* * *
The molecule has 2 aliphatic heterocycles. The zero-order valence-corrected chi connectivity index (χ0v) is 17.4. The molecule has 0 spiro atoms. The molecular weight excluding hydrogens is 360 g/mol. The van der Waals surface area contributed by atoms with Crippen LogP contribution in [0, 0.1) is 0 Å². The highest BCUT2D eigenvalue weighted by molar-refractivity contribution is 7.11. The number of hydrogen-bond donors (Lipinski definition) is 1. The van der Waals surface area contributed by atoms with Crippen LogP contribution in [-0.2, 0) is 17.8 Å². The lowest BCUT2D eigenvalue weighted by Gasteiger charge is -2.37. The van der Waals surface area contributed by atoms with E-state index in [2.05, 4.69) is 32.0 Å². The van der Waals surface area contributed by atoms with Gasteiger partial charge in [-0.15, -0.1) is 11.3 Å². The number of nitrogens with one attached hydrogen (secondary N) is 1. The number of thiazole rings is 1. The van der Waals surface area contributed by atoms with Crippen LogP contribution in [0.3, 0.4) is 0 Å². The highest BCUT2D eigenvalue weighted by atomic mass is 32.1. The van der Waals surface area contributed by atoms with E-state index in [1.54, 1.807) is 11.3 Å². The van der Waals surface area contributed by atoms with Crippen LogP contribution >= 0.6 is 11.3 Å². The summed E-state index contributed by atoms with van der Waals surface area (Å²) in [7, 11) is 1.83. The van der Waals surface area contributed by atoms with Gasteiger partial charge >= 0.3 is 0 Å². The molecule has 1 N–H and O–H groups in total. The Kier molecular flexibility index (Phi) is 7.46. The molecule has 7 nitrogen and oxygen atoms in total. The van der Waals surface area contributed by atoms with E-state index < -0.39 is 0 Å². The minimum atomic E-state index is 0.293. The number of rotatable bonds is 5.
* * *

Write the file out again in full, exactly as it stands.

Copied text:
The molecule has 2 aliphatic heterocycles. The zero-order valence-corrected chi connectivity index (χ0v) is 17.4. The molecule has 0 spiro atoms. The molecular weight excluding hydrogens is 360 g/mol. The van der Waals surface area contributed by atoms with Crippen LogP contribution in [0, 0.1) is 0 Å². The highest BCUT2D eigenvalue weighted by molar-refractivity contribution is 7.11. The number of hydrogen-bond donors (Lipinski definition) is 1. The van der Waals surface area contributed by atoms with Crippen LogP contribution in [-0.2, 0) is 17.8 Å². The lowest BCUT2D eigenvalue weighted by Gasteiger charge is -2.37. The van der Waals surface area contributed by atoms with E-state index in [2.05, 4.69) is 32.0 Å². The van der Waals surface area contributed by atoms with Gasteiger partial charge in [-0.15, -0.1) is 11.3 Å². The number of nitrogens with one attached hydrogen (secondary N) is 1. The number of thiazole rings is 1. The van der Waals surface area contributed by atoms with Crippen LogP contribution in [0.3, 0.4) is 0 Å². The highest BCUT2D eigenvalue weighted by atomic mass is 32.1. The van der Waals surface area contributed by atoms with E-state index in [1.54, 1.807) is 11.3 Å². The van der Waals surface area contributed by atoms with Crippen LogP contribution >= 0.6 is 11.3 Å². The summed E-state index contributed by atoms with van der Waals surface area (Å²) in [7, 11) is 1.83. The van der Waals surface area contributed by atoms with Gasteiger partial charge >= 0.3 is 0 Å². The molecule has 1 N–H and O–H groups in total. The Kier molecular flexibility index (Phi) is 7.46. The molecule has 7 nitrogen and oxygen atoms in total. The van der Waals surface area contributed by atoms with E-state index < -0.39 is 0 Å². The minimum atomic E-state index is 0.293. The number of rotatable bonds is 5.